Software // Information Management
Commentary
7/28/2008
08:44 AM
Neil Raden
Neil Raden
Commentary
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Requirements Gathering: Don't Be Naïve

Whenever the subject of business requirements for data warehousing and BI comes up, I try to bite my tongue because it's always at a time in the project when expectations are high and people are hopeful. I hate to rain on their parade, but this is one of those areas where best practices are often worst practices.

Whenever the subject of business requirements for data warehousing and BI comes up, I try to bite my tongue because it's always at a time in the project when expectations are high and people are hopeful. I hate to rain on their parade, but this is one of those areas where best practices are often worst practices.

The idea that you can go "do" requirements gathering is canonical, but it's surprising and ironic how few practitioners actually believe in its value. This isn't a bias you want to expose to your clients, though. I find it particularly vexing that training sessions and conferences on data warehousing and BI usually have requirements gathering classes, taught by people who really ought to know better. I guess that's a subject for another day - why industry "experts" are content to disgorge training, for a fee, that they know is misleading, but is widely accepted.Here's what I think is wrong with the whole notion of requirements gathering:

1. Separated by a common language: Those who "take" requirements and those from whom they gather them may use the same words, but they frequently mean different things. This is worse than not understanding someone. To assume you understand when you don't leads to mistakes. And this works both ways. They may completely misunderstand what you're proposing for them and give you specs for a system you're not building. A two-hour group kick-off and a one-hour interview are not sufficient.

a. This is really part of a larger problem of IT not understanding what people do. The beginning of a major project is not the time to get people speaking the same language, it should be an ongoing process.

b. "Ride with a cop" type programs, where IT people work with the functional areas they support, have shown real promise.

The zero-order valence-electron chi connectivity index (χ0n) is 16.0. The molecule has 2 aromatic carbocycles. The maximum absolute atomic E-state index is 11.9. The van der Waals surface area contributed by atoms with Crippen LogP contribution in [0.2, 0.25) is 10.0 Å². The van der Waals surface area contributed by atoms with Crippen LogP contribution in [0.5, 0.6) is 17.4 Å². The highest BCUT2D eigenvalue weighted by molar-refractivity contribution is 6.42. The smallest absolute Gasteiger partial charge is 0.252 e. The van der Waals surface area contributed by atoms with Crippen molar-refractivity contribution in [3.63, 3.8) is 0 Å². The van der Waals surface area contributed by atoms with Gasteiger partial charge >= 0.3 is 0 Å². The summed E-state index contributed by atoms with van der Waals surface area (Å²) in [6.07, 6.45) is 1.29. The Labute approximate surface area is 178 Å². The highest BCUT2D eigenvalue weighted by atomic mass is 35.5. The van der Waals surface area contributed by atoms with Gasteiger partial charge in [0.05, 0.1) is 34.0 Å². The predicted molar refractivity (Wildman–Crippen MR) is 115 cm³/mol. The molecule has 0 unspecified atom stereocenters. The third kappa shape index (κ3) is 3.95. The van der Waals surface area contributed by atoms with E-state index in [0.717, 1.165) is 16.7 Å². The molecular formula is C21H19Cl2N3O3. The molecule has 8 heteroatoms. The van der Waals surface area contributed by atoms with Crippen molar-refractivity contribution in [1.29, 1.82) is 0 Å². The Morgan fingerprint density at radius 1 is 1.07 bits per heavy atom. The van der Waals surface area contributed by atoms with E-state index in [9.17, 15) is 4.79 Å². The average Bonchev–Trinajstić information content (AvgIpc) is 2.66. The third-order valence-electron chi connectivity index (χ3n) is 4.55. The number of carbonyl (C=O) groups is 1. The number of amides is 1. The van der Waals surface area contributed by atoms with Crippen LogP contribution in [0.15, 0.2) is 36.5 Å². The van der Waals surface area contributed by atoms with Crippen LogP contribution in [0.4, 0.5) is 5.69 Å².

2. Observer effect: In the same way measuring a subatomic particle changes it, discussing requirements with the domain expert tends to shift their perspective too. The mere act of asking how this new system could help them starts a process of rethinking their work that generally happens AFTER you've interviewed them.

3. Kick the dog: People's perception of what is important is overwhelmingly colored by their most recent experiences. If you were the Secretary of the Treasury today, you would think that the most important thing is the mortgage crisis, even though we all know that a year or two from now, it will be about 23rd on the list of concerns. If the organization just made a large acquisition, you will be told that integration is key, but by December, it might be fuel costs. It is difficult to disabuse people of their priorities, even when you know they are just transient.

4. Fake requirements: "If you can just reproduce these 207 reports exactly, we will know that the system is accurate." In other words, I don't know what you're doing and I can't be bothered. This is a diversionary tactic meant to avoid giving time or consideration to the initiative. Unfortunately, project sponsors, often not knowing better, are quick to attach this requirement in order to see the project have some firm "deliverables." It's a little like the lost driver who refuses to consult a map and claiming, "I'm not sure where we are, but we're making great time."

5. The Theory of Limited Good: Participants who are weary from repeated and low-functioning initiatives in the past who appear to be cooperative but wait for just the right moment to raise an issue that wasn't covered, stalling the project. They have no faith in what you're doing and stand to lose prestige if you succeed.

I'm not suggesting you start a project with no requirements. Rather, use experienced people who already have a good handle on what organizations like yours have done successfully. Don't send a DBA out to get requirements; use an experienced interviewer who can detect and overcome the five problems described here. And finally, beware of those classes that pick on the "business people" in the requirements process as a cover for the methodologies that really don't deal with it very well. There is nothing wrong with business people; they are just busy.Whenever the subject of business requirements for data warehousing and BI comes up, I try to bite my tongue because it's always at a time in the project when expectations are high and people are hopeful. I hate to rain on their parade, but this is one of those areas where best practices are often worst practices.

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